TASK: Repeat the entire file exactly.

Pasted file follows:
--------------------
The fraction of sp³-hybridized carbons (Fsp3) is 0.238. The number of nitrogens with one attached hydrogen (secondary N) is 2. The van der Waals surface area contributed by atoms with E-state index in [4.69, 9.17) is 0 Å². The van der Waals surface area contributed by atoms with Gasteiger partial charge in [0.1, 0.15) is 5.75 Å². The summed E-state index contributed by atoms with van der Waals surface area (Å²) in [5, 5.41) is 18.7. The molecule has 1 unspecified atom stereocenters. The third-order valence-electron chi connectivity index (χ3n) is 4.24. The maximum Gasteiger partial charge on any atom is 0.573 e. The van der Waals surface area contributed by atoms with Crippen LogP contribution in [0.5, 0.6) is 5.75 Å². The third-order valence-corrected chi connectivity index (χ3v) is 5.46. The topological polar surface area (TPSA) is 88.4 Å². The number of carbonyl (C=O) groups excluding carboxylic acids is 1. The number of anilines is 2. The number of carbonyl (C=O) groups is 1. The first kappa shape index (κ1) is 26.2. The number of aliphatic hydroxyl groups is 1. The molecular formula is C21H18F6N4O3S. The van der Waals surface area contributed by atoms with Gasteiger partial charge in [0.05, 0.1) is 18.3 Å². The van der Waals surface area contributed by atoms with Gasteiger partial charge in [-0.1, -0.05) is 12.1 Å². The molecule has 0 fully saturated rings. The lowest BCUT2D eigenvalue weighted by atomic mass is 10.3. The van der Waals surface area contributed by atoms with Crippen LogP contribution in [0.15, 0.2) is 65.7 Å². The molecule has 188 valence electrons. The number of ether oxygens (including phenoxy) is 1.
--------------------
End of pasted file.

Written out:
The fraction of sp³-hybridized carbons (Fsp3) is 0.238. The number of nitrogens with one attached hydrogen (secondary N) is 2. The van der Waals surface area contributed by atoms with E-state index in [4.69, 9.17) is 0 Å². The van der Waals surface area contributed by atoms with Gasteiger partial charge in [0.1, 0.15) is 5.75 Å². The summed E-state index contributed by atoms with van der Waals surface area (Å²) in [5, 5.41) is 18.7. The molecule has 1 unspecified atom stereocenters. The third-order valence-electron chi connectivity index (χ3n) is 4.24. The maximum Gasteiger partial charge on any atom is 0.573 e. The van der Waals surface area contributed by atoms with Crippen LogP contribution in [0.5, 0.6) is 5.75 Å². The third-order valence-corrected chi connectivity index (χ3v) is 5.46. The topological polar surface area (TPSA) is 88.4 Å². The number of carbonyl (C=O) groups excluding carboxylic acids is 1. The number of anilines is 2. The number of carbonyl (C=O) groups is 1. The first kappa shape index (κ1) is 26.2. The number of aliphatic hydroxyl groups is 1. The molecular formula is C21H18F6N4O3S. The van der Waals surface area contributed by atoms with Gasteiger partial charge in [0.05, 0.1) is 18.3 Å². The van der Waals surface area contributed by atoms with Gasteiger partial charge in [-0.1, -0.05) is 12.1 Å². The molecule has 0 fully saturated rings. The lowest BCUT2D eigenvalue weighted by atomic mass is 10.3. The van der Waals surface area contributed by atoms with Crippen LogP contribution in [0.15, 0.2) is 65.7 Å². The molecule has 188 valence electrons. The number of ether oxygens (including phenoxy) is 1.